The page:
¡Pendejo! – Volcán Review

’Twas two weeks and change before Christmas, 2018, when I went to see Madder Mortem. The venue turned out to be one of those backrooms behind a cafe, the kind regularly rented for family gatherings and bat mitzvahs and stuff, complete with random sad disco ball. There were 5 bands in total, and the whole thing lasted for 5 goddamn hours because of half-hour breaks. It was a weird and exhausting afternoon into night, and the only good thing until the main act hit the stage was a largely unknown troupe called ¡Pendejo!, who blew me away with a unique brand of brass-infused, Spanish-sung stoner metal. Recently I got the chance to see these guys again, and I knew then and there I had to introduce the world to them, because they sure as hell deserve more than a part-time bat mitzvah hall with a shitty disco ball.

In a surprise twist, the band is not actually from any Spanish-speaking country, but was formed in the cold flat and wet of Amsterdam, the Netherlands. Two of the founding members do have roots in Colombia, however, and they haul the music up by the roots. The sun-blasted riffs, a thickened distillate of peers like Monster Magnet (with whom ¡Pendejo! toured), drip with sweat and tequila, confirming that this is a metal band first and foremost. Frontman El Pastuso punctuates the riffs with blaring bursts of trumpet or fills the gaps with short licks that pepper the songs with Latin-American flavor, with a trombone plastering an extra dimension onto the background with its warm notes. The bass has a great heavy twang, joining the understated drums in laying a solid foundation.

El Pastuso’s vocals are without question the most divisive element of the line-up. The oftentimes vulgar lyrics are delivered with enough gravel to fill the Gulf of Mexico and a timbre so hoarse, it’s like he smoked cigars through a bong filled with whiskey.1 There’s absolutely a theatrical element to this; some of the performance is rather clenched and forceful, like he’s squeezing the words out through his teeth. But it’s a good character played well, reminiscent of a bad-mannered bandit antagonist in a 60’s spaghetti western. And he proves there’s more depth beyond the surface with the excellent ballad “Hasta El Final,” which oozes the frustration, melancholy and regret of a man who knows his life will soon be over, but doesn’t want to go just yet. It may not be the prettiest style of vocals, but it heaves with personality rarely heard in stoner metal.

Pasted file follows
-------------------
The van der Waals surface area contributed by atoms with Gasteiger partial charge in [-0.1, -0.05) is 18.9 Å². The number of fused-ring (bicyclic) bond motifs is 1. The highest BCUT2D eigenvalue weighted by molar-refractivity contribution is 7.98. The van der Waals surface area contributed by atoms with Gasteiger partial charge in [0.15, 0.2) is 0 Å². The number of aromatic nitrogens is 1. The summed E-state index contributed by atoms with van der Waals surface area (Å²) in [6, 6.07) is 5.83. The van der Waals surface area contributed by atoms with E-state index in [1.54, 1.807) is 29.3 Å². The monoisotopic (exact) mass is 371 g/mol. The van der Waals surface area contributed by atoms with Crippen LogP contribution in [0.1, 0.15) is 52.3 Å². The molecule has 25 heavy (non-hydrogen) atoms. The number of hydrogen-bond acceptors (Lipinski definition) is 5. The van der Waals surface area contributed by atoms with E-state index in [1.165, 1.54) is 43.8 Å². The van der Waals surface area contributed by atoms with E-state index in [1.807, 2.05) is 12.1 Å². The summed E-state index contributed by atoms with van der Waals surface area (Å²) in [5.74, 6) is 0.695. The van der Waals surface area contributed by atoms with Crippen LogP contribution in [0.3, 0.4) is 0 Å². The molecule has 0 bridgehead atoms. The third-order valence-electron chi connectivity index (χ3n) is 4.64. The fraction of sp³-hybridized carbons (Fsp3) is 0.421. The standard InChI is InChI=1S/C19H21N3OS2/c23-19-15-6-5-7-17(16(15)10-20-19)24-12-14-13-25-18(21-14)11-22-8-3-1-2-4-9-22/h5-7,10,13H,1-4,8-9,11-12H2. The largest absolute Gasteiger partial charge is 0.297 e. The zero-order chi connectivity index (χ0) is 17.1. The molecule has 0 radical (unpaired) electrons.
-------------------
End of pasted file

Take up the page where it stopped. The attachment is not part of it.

¡Pendejo! has been refining its style for well over a decade. The band knows how to use its idiosyncrasies to add variety to the tracklist, and the 44 minutes has been edited down with confidence, leaving an album with little fat. The front half is especially strong, with a one-two opening punch of hook-laden straight rockers, shifting down into a pumping mid-pace that gives more room to the brass for “No Te Vayas,” and showing off their dynamic songwriting chops with “Otro Dios.” The second half of Volcán is a small step down, however, with “La Reina de la Ametralladora” winding up a bit forgettable, and “Ninguno” failing to implement a stronger hook despite its effective downtempo heft. “Vamos A La Haya”2 compensates with some great brass lines and a gleefully stomping chorus, and the excellent production full of warmth and clarity3 makes it inviting to spin the record again despite its drooping tail.

Volcán is the band’s fourth proper album,4 their line-up largely unchanged since inception. Though everyone loves a spunky newcomer that blows everyone away, it’s hard to argue against the level of self-assurance and experience on full display here. While stoner tends to have a problem with every next band sounding the same, ¡Pendejo! is a breath of fresh air, and that air reeks of smoke, sweat and strong liquor, spiced with delicious brass and a brass balls attitude. Volcán is a kick to the cojones you’ll be happy to receive.

Rating: 3.5/5.0
DR: 8 | Format Reviewed: 320 kbps mp3
Label: Self-released
Websites: pendejoband.bandcamp.com | pendejoband.com | facebook.com/pendejoband
Releases Worldwide: March 17th, 2023

Show 4 footnotes

  1. I call that…Tuesday. – Steel
  2. Meaning “Let’s Go to The Hague,” a play on the famous “Vamos A La Playa” (“Let’s Go to the Beach”). Puns are fun!
  3. Courtesy of Pieter “Pidah” Kloos, whose resume includes the likes of Dool and Urfaust.
  4. 2021’s Toma was some covers and some live tracks, so it doesn’t count.
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